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I am currently writing a pong clone in C++ with SDL on top. Currently, I have hit a roadblock. If I add a new variable, my game won't launch, and will give "segmentation fault" in the debug terminal.

When I comment out a variable, the following code gives no errors, but otherwise, it just returns "Segmentation Fault" on the debug terminal after flashing the frame the game would normally appear in.

#ifdef __cplusplus
#include <cstdlib>
#else
#include <stdlib.h>
#endif
#ifdef __APPLE__
#include <SDL/SDL.h>
#else
#include <SDL.h>
#endif
#include "SDL/SDL_image.h"
#include "SDL/SDL_framerate.h"


#include "checkcol.h"

Uint8 *keystates = SDL_GetKeyState( NULL );

int main ( int argc, char** argv )
{
    // initialize SDL video
    if ( SDL_Init( SDL_INIT_EVERYTHING ) < 0 )
    {
        printf( "Unable to init SDL: %s\n", SDL_GetError() );
        return 1;
    }

    atexit(SDL_Quit);// make sure SDL cleans up before exit

    // create a new window
    SDL_Surface* screen = SDL_SetVideoMode(640, 480, 16,SDL_HWSURFACE|SDL_DOUBLEBUF);
    if ( !screen )
    {
        printf("Unable to set 640x480 video: %s\n", SDL_GetError());
        return 1;
    }


    SDL_Surface* left = IMG_Load("left.png");
    SDL_Surface* right = IMG_Load("right.png");
    SDL_Surface* ball = IMG_Load("ball.png");

    if (!left||!right||!ball)
    {
        printf("Unable to load a png: %s\n", SDL_GetError());
        return 1;
    }

    // centre the bitmap on screen
    SDL_Rect leftr;
    leftr.x = 0;
    leftr.y = (screen->h - left->h) / 2;

    SDL_Rect rightr;
    rightr.x = (screen->w - right->w);
    rightr.y = (screen->h - right->h) / 2;

    SDL_Rect ball1;
    ball1.x = ((screen->w - ball->w) / 2)+50;
    ball1.y = (screen->h - ball->h) / 2;

    SDL_Rect ball2;
    ball2.x = ((screen->w - ball->w) / 2)-50;
    ball2.y = (screen->h - ball->h) / 2;

    bool b1xm=0;//describes ball 1's movement in x
    bool b1ym=0;
    bool b2xm=1;
    bool b2ym=1;

    unsigned short lscore=0;
    unsigned short rscore=0;


    FPSmanager * manex;

    SDL_initFramerate( manex );
    // you want the top framerate to be 60 for example
    SDL_setFramerate( manex, 60 );

    // program main loop
    bool done = false;
    while (!done)
    {
                         //this is where my main code is
    } // end main loop

    // free loaded images
    SDL_FreeSurface(left);
    SDL_FreeSurface(right);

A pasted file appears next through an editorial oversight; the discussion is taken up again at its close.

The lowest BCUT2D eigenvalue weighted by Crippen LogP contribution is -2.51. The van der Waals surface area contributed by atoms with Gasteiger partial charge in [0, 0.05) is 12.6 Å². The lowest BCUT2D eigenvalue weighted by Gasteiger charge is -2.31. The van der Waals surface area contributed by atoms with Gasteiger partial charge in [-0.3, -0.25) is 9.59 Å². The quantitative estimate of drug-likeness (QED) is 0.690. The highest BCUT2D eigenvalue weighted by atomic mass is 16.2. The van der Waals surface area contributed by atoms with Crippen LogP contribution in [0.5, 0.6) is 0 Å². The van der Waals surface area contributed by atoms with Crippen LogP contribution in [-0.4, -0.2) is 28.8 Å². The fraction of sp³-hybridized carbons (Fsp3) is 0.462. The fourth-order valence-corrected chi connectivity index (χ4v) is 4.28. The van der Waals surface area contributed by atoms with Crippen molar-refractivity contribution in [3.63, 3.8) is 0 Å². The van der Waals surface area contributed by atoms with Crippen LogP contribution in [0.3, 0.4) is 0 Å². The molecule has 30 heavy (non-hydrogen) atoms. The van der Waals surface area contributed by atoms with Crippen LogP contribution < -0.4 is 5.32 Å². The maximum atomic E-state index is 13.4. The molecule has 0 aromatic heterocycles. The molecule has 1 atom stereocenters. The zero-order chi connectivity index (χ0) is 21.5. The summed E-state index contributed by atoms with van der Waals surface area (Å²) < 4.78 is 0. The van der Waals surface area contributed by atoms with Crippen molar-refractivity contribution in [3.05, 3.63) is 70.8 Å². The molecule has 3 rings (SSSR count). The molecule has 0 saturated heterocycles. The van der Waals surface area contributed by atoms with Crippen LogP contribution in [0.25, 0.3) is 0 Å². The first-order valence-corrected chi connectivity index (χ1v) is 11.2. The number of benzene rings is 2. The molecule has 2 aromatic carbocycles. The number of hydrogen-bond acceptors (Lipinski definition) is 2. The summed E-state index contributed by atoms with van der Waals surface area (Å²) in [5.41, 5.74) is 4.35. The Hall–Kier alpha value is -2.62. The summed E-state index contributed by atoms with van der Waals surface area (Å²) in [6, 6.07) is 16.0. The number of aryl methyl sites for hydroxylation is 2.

SDL_FreeSurface(ball);

    // all is well
    printf("Exited cleanly\n");
    return 0;
}
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    \$\begingroup\$ Question #1: why are you calling SDL_GetKeyState prior to your call to SDL_Init? You should not call ANYTHING else prior to SDL_Init. \$\endgroup\$ Mar 7, 2012 at 3:09
  • \$\begingroup\$ So, what variable are you adding that causes the crash, and where? \$\endgroup\$
    – thedaian
    Mar 7, 2012 at 3:10
  • \$\begingroup\$ @thedaian the variables lscore and rscore. \$\endgroup\$
    – earboxer
    Mar 7, 2012 at 3:14
  • \$\begingroup\$ @PlayDeezGames Thanks for the fix! (I'm surprised that didn't cause any problems) \$\endgroup\$
    – earboxer
    Mar 7, 2012 at 3:22
  • \$\begingroup\$ @PlayDeezGames +1 Do not call stuff like SDK_GetKeyState() in global space and a small FYI that atexit() is not guaranteed to be called in some cases leading to program termination so you may as well add that to your normal program exit flow. \$\endgroup\$ Mar 7, 2012 at 3:24

2 Answers 2

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You are passing an unallocated pointer (manex) to a function that is expecting it to be allocated. In debug mode, you are passing (IIRC) the value 0xCDCDCDCD. In release, you are passing it a mystery value.

Take out the * between FPSmanager and manex, like so, and use the addressof operator:

FPSmanager manex = {0};
SDL_initFramerate(&manex);
SDL_setFramerate(&manex,60);

Chances are this is your actual problem, the other issue of variables perhaps just masking it.

Also, as I commented above, DO NOT call ANY other SDL function prior to your call to SDL_Init. You've been warned.

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  • \$\begingroup\$ That {0} notation is new to me, except when used as an array initializer, which doesn't seem to be the case. Could you explain? \$\endgroup\$ Mar 7, 2012 at 14:35
  • \$\begingroup\$ you can use it to zero out the memory of a struct, making it unnecessary to do a memset. \$\endgroup\$ Mar 7, 2012 at 14:37
  • 2
    \$\begingroup\$ Specifically, it either initializes the first and only member of the struct to 0 or (if there are more members), initializes the first and value-initializes the remainder. Value initialization either calls the default ctor for the initialized type, zero-initializes the type, or value-initializes all elements (if the type is an array). This is covered in 8.5 of the C++ standard. \$\endgroup\$
    – user1430
    Mar 7, 2012 at 16:13
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Uint8 *keystates = SDL_GetKeyState( NULL );

This is initialized at startup, even before your main() is called, thus it is called before SDL_Init.

Change it to:

Uint8 *keystates = 0;

and later on, in main() After the SDL_Init;

keystates = SDL_GetKeyState( NULL );
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